Korea lags behind on green growthWhile the administration of former President Lee Myung-bak increased spending to promote green growth and sustainable development, Korea is far from achieving its goals in those areas, with greenhouse gas emissions having increased over the past five years and the distribution of renewable energy stagnate, a new government report showed yesterday.
According to Statistics Korea, the so-called green growth index, developed by the last government to measure the nation’s green growth and development, showed the country has taken a step back in evolving in an eco-friendly way.
The index has three categories: response to climate change, creation of new growth engines and improvement of life quality. Those three categories have a total 28 sub-indexes that measure specific parts of green growth.
For each category, the former administration set goals, such as reducing greenhouse gas emissions. For the past five years, 19 out of the 28 sub-indexes showed slight improvements, but four major sub-indexes demonstrated remarkable aggravation.
The amount of greenhouse gas emissions has increased significantly, the report said, one of the sub-indexes in which Korea ranked worst.
Carbon emissions rose 9.8 percent to 688 million tons in 2010, from 609 million tons a year earlier. In 2005, emissions volume stood at 568 million tons, indicating that the amount significantly expanded, although the government had been trying to cut emissions.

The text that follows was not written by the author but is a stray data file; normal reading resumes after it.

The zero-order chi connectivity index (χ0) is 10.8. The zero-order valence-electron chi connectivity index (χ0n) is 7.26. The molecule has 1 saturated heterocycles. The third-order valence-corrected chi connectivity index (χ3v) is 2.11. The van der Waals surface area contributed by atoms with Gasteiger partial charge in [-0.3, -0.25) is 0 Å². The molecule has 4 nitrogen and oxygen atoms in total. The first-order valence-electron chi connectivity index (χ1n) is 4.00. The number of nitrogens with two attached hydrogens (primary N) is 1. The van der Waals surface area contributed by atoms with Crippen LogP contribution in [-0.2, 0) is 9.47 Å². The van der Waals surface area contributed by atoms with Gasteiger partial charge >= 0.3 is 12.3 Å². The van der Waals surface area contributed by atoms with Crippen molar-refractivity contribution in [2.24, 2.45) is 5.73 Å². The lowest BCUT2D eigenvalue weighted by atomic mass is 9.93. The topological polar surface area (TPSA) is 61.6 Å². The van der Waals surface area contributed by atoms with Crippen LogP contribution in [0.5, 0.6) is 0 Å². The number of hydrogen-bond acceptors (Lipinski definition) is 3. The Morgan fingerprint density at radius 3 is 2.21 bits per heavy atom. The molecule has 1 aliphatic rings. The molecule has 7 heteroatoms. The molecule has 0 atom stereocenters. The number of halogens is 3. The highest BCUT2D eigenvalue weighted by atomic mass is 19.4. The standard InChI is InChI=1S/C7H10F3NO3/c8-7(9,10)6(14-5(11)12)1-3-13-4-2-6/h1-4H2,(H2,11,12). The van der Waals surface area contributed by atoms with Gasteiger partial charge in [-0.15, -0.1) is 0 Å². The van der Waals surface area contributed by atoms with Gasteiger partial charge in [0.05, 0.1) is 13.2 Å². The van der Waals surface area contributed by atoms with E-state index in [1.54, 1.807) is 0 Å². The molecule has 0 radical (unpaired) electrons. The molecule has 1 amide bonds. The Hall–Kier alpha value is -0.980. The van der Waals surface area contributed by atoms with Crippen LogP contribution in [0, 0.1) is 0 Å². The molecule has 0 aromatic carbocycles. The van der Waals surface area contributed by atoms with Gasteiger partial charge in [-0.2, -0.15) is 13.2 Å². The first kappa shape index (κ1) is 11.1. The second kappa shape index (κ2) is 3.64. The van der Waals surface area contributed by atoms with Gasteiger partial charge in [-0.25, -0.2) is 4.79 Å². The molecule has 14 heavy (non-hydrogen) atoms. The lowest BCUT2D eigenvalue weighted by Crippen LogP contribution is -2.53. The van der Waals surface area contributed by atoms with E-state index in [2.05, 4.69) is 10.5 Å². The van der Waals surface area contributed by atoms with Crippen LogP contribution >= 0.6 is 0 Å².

Emissions per gross domestic product also rose 3.4 percent in 2010.
The report said emissions have been growing in tandem with Korea’s economic growth. Korea’s per capita emissions were 11.4 tons in 2010, higher than the average 10.1 tons of other OECD countries, the report showed. Korea emits more greenhouse gases than Germany, Japan and the U.K., but less than the United States, Australia and Canada.
The percentage of renewable energy to total energy supplied increased 0.8 percentage points last year compared to 2007. The increase is considered positive by the government but signals a slower distribution of alternative energy than the last government intended. It rose by a mere 0.42 percentage points to 3.17 percent last year from 2011. In 2007, the percentage was 2.37 percent.
The country’s self-sufficiency in food production also dropped by about 10 percentage points, from 56.2 percent in 2009 to 45.3 percent last year.
Against this backdrop, the government’s spending on research and development (R&D) in green growth fields continued to increase, the report found. The proportion of spending on R&D in green growth to its total R&D spending increased from 12.3 percent in 2007 to 17.5 percent in 2010, although it has hovered around 16 percent in the past two years.
According to data by the Ministry of Trade, Industry and Energy, the Lee administration spent 5 trillion won (4.7 billion won) on green growth R&D in 2010, up from 4 trillion won in 2009.
BY SONG SU-HYUN [firstname.lastname@example.org]
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